A Prophet in His Own Country
Whether we are aware or not, Jews are a people on a mission— to lead humanity to the final correction—and pay heavily for any attempt to avoid that mission. If examine the story of Prophet Jonah, we will understand the essence of this mission
Many of us attend shul on Yom Kippur (Day of Atonement), but for some of us, it is our only exposure to the Temple that year.
Traditionally on Yom Kippur, we read the Book of Jonah. Yom Kippur is a very special day to Jews, perhaps the most important day of the year. Why, then, has it become customary to read a seemingly marginal story on such an important day? Is there a connection between the story of Prophet Jonah and his message to the people of Nineveh—who were not Jewish—and the Day of Atonement?
The hero of the story is Jonah, son of Amitai. The Creator instructed Jonah to go to Nineveh, the capital of Assyria, and tell its people that “their wickedness is come up before Me” (Jonah, 1:2). In an unusual step for prophets, Jonah avoided his mission and chose to leave Israel. He mounted a boat at Jaffa Port and escaped to Tarshish, an ancient city on the shore of the Mediterranean Sea.
In the Midst of a Whale
While at sea, “the Lord hurled a great wind into the sea, and there was a mighty tempest in the sea, so that the ship was like to be broken” (Jonah 1:4). The sailors fought the wind and the swirling waters, but, clearly losing the battle, were on the verge of despair. In their distress, they tried to learn who was responsible for their plight. The crew cast a lot to see who was to blame for the storm, and the lot fell on Jonah, the only Jew on board. He was thus found guilty for creating the storm.
In reply to their questions, Jonah told them he was a Hebrew and that he was trying to escape from God. The sailors then asked Jonah, “What shall we do unto thee, that the sea may be calm unto us” (1:11)? Jonah, in a burst of courage, told them to throw him off the boat into the sea. Although the sailors tried to find a less harsh manner to calm the storm, they finally despaired, and threw him off the deck.
At sea, Jonah was swallowed by a whale and remained inside it for three days and three nights. Inside the whale’s stomach, Jonah prayed to God with gratitude and pleaded forgiveness: “But I will sacrifice unto Thee with the voice of thanksgiving; that which I have vowed I will pay” (2:10).
The Creator heard his plea and pardoned Jonah, let him out of the whale, and instructed him once more to go to Nineveh and warn its people. This time, Jonah obeyed the Creator and delivered a message to the people of Nineveh. He told them that forty days hence, their city would be ruined. The people and their king wisely heeded his warning and repented. Thus the city was saved.
Like Jonah, Like Israel
This is the Biblical story. To understand its deeper meaning, we went to Kabbalistic resources and learned about the profound meaning of this “picturesque” chronicle.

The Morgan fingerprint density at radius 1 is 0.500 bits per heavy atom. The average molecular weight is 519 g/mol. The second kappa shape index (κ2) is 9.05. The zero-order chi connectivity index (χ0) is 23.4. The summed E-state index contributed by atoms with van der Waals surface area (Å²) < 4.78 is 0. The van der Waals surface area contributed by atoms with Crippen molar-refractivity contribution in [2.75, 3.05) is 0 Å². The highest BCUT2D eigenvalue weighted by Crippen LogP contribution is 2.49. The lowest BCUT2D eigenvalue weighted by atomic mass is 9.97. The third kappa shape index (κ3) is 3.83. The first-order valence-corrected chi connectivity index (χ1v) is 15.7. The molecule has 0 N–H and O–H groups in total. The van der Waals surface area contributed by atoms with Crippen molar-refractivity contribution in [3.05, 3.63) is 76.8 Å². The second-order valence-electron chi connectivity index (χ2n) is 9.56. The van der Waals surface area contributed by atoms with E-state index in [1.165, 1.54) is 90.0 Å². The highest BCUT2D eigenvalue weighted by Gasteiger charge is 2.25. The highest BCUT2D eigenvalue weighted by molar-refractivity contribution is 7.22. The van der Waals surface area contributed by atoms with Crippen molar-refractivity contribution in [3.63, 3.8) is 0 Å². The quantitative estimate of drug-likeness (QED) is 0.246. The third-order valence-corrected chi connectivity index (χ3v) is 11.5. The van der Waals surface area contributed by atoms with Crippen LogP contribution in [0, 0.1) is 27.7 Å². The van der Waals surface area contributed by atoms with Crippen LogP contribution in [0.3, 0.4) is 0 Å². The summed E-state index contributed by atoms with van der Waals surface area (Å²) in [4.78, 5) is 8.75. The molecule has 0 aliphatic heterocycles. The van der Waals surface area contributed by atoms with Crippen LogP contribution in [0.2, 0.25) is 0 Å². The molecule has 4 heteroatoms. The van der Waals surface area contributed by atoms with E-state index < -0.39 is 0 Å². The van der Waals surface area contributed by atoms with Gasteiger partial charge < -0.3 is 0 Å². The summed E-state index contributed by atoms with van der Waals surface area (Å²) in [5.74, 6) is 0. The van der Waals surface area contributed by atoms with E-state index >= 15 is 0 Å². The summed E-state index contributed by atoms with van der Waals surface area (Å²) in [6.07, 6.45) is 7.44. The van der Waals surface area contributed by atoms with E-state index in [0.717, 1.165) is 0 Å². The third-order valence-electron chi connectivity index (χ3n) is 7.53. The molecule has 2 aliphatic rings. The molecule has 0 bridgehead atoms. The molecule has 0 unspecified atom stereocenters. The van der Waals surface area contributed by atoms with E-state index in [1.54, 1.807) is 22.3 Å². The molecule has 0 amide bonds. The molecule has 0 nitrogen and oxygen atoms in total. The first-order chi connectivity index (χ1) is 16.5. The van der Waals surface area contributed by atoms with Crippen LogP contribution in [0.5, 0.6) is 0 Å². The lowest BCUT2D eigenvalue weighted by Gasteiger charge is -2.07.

Jonah was a prophet, and according to Kabbalah, a prophet is one who has risen to such a high spiritual degree, he or she can “speak” to the Creator. Such a person discovers the Upper Force that operates in reality, and understands the overall design of Nature.
Jonah's story is an allegory of the mission of the people of Israel: to save humanity from the path of pain and bring it to a life of peace and happiness. As a prophet, Jonah was instructed to go to Nineveh to explain to its people how they could progress toward the purpose of Creation in the safest, simplest way.
However, instead of going to Nineveh as instructed, Jonah decided that this would be impossible. He examined the mission the Creator had assigned him with his own logic and decided that it was too difficult to accomplish; no one, he believed, would listen to him. Hence, he tried to escape.
But Jonah was a Jew and as such, he had a special task: to follow the mission he'd been given. He did not know it then, but it is impossible to escape from keeping the laws of the Upper Nature.
To force Jonah back to his mission, Nature's (the Creator’s) Forces assumed the form of a stormy sea that Jonah could not escape. The forces that were seemingly meant to help him—the sailors and the captain—failed to do so, and Jonah realized that nothing would help him. His physical drowning symbolized his spiritual decline.
In fact, the only thing that could save him was to carry out the mission he'd initially been given—to correct Nineveh. If he placed the importance of his mission above all else in his life, he would successfully accomplish his mission.
The story of Jonah is an allegory to the Jewish people still trying to avoid their duty and hence still suffering. This is precisely why, on Yom Kippur, a day of introspection, the people of Israel must understand and accept their mission. Regrettably, we, like Jonah, are sluggish in carrying out our mission. We are hopelessly trying to sail away to different “havens” on the planet, and we continue being rejected, just like Jonah.
On the Day of Atonement, we are judged by whether or not we have been carrying out our mission. This is why our sages said that on this day, we should read the story of Jonah. The people of Israel have yet to complete Prophet Jonah's mission, and just as it happened then among the sailors, many nations today are realizing that the Jews are responsible for all their troubles.
Our spiritual root is leading us to the troubles we are facing and to growing anti-Semitism. As it is written, "No calamity comes to the world but for Israel" (Yevamot, 63).
Eventually, we will realize that we have no alternative but to fulfill our mission. We must use the wisdom given to us by our fathers—the wisdom of Kabbalah—to achieve wholeness and peace, and to disseminate this wisdom among other nations so that they, too, can perform the same process. This is our vocation as a “chosen people,” our role in reality.